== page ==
Education Corner

The Bound! Team from CCDC and RCSB PDB

Bound! was created by Ilaria Gimondi and Yinka Olatunji-Ojo of the Cambridge Crystallographic Data Centre (CCDC, top row, left to right) and Brian Hudson, Chenghua Shao (middle row), Maria Voigt, and Christine Zardecki (bottom row) of RCSB PDB.

The Cambridge Crystallographic Data Centre (CCDC) are world-leading experts in structural chemistry data, software, and knowledge for materials and life sciences research and development. Their vision is to advance and promote the science of chemistry and crystallography in all its branches for the public benefit. The CCDC wants to inspire the next generation of structural scientists globally by providing educational materials to introduce young learners to the wonders of science.

The CCDC operates in a not-for-profit manner and is registered in England as Company Number 2155347. The CCDC also has charitable status as Registered Charity Number 800579 granted by the Charity Commission for England and Wales.

RCSB PDB enables breakthroughs in scientific and biomedical research and education by providing access to the large 3D structures of biological macromolecules. offers tools for searching, visualizing, and analyzing these macromolecular machines, while is an online portal for teachers, students, and the general public to promote exploration in the world of proteins and nucleic acids.  RCSB PDB team members located at Rutgers, UCSD/SDSC, and UCSF carefully biocurate PDB data, develop specialized scientific software, and create PDB-inspired educational materials.

RCSB PDB is funded by the National Science Foundation (DBI-1832184), the US Department of Energy (DE-SC0019749), and the National Cancer Institute, National Institute of Allergy and Infectious Diseases, and National Institute of General Medical Sciences of the National Institutes of Health under grant R01GM133198.

Bound! is a card game for students 12 and up where players compete to match the most drugs to their protein targets. The game was created as an educational tool to introduce the concepts of drug and protein interactions and highlight some structures at the intersection of two databases; the Cambridge Structural Database (CSD) and the Protein Data Bank (PDB).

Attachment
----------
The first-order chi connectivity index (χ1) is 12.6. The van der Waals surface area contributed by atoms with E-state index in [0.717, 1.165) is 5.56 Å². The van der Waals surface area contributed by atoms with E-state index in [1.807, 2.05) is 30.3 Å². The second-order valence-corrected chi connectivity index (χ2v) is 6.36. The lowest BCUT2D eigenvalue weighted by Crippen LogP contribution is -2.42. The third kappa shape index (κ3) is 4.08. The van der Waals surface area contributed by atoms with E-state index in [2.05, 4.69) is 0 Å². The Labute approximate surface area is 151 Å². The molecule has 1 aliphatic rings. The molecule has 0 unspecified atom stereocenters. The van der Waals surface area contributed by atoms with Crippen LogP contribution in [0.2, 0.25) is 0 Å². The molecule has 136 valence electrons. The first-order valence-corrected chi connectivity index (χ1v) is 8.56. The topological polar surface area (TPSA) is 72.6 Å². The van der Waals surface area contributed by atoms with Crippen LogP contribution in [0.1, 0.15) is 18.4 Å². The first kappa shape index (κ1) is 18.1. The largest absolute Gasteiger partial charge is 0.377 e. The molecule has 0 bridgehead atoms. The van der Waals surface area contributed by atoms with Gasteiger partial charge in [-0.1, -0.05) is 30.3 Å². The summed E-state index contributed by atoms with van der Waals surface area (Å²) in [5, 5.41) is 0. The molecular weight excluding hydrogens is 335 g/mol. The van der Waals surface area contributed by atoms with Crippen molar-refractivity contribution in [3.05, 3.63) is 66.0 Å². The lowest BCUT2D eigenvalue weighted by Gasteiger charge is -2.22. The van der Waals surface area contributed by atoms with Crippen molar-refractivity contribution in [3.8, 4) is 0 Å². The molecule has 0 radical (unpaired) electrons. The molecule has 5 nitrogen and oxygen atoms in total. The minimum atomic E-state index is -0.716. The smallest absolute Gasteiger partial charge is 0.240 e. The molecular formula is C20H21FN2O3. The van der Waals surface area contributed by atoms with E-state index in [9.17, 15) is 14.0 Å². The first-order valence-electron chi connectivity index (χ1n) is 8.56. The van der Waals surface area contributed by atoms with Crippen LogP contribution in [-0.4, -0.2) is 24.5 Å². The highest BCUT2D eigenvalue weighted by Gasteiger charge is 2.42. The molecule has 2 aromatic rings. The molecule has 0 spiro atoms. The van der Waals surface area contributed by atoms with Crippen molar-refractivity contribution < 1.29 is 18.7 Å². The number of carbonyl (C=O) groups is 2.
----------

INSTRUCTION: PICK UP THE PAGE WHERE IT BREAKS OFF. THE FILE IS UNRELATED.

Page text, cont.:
Bound! Protein Target-Drug Pair

The CCDC and RCSB PDB organizations have a long history of collaboration.  In 1965, Olga Kennard began the collection of crystal structures of molecules resulting in the creation of one of the world’s first numeric scientific databases: the Cambridge Structural Database.  Just a few years later in 1971, the Protein Data Bank was established as the single worldwide archive for macromolecular structure data, at first jointly operated by Brookhaven National Laboratory and CCDC.1  

The collaboration on Bound! was inspired in part by CCDC’s Crystals Battlecards, an activity created to celebrate the International Year of the Periodic Table and crystallography.  PDB-101’s Structural Biology Playing Cards, created for PDB50 celebrations in 2021, was another muse for this project.

The Bound! card deck features 15 unique pairs of drugs and proteins with which they interact. There are six different card types that encompass three varieties of target-drug pairing: Cancer to Anticancer, Bacteria to Antibiotic, and Virus to Antiviral. The cards can be also used to play various memory games

3 types of Protein-Drug pairs

Each of the protein target cards shows one structure from the PDB, while each of the drug cards shows one structure from the CSD.  Game downloads, detailed information and 3D structural views can be found at CCDC and PDB-101.  

PDB-101 hosts detailed information about each pair, along with structure details and 3D views for the cards highlighted in the game, as well as a collection of materials exploring Drug Action.

Additional information about the featured drugs is available at CCDC.

The cards are available for download to be printed, and can also be ordered online from

RCSB PDB summer students playing Bound!

RCSB PDB summer students playing Bound!


  1. Crystallography: Protein Data Bank. Nature New Biology 233, 223 (1971).